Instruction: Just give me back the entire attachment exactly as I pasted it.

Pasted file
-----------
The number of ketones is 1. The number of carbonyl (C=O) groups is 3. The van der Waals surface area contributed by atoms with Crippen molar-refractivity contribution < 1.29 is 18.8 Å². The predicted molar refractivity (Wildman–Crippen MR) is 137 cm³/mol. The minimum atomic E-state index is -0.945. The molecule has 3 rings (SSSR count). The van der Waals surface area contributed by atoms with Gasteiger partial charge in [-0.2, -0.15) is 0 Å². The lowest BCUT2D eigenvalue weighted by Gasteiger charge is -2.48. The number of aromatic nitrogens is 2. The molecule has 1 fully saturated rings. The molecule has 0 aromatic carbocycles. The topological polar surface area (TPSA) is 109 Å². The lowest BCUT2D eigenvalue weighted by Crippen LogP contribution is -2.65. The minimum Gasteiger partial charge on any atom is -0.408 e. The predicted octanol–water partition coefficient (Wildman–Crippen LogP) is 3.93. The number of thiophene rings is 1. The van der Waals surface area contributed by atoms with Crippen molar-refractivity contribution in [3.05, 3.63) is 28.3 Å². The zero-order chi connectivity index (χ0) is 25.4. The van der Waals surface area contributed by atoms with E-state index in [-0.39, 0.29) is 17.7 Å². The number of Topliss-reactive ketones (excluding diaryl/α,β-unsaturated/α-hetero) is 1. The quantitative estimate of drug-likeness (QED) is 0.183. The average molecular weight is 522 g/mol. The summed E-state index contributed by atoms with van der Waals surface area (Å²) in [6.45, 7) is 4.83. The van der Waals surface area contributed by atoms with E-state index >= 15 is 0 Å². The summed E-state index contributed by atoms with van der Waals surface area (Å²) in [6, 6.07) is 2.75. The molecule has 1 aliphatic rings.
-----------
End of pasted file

The number of ketones is 1. The number of carbonyl (C=O) groups is 3. The van der Waals surface area contributed by atoms with Crippen molar-refractivity contribution < 1.29 is 18.8 Å². The predicted molar refractivity (Wildman–Crippen MR) is 137 cm³/mol. The minimum atomic E-state index is -0.945. The molecule has 3 rings (SSSR count). The van der Waals surface area contributed by atoms with Gasteiger partial charge in [-0.2, -0.15) is 0 Å². The lowest BCUT2D eigenvalue weighted by Gasteiger charge is -2.48. The number of aromatic nitrogens is 2. The molecule has 1 fully saturated rings. The molecule has 0 aromatic carbocycles. The topological polar surface area (TPSA) is 109 Å². The lowest BCUT2D eigenvalue weighted by Crippen LogP contribution is -2.65. The minimum Gasteiger partial charge on any atom is -0.408 e. The predicted octanol–water partition coefficient (Wildman–Crippen LogP) is 3.93. The number of thiophene rings is 1. The van der Waals surface area contributed by atoms with Crippen molar-refractivity contribution in [3.05, 3.63) is 28.3 Å². The zero-order chi connectivity index (χ0) is 25.4. The van der Waals surface area contributed by atoms with E-state index in [-0.39, 0.29) is 17.7 Å². The number of Topliss-reactive ketones (excluding diaryl/α,β-unsaturated/α-hetero) is 1. The quantitative estimate of drug-likeness (QED) is 0.183. The average molecular weight is 522 g/mol. The summed E-state index contributed by atoms with van der Waals surface area (Å²) in [6.45, 7) is 4.83. The van der Waals surface area contributed by atoms with E-state index >= 15 is 0 Å². The summed E-state index contributed by atoms with van der Waals surface area (Å²) in [6, 6.07) is 2.75. The molecule has 1 aliphatic rings.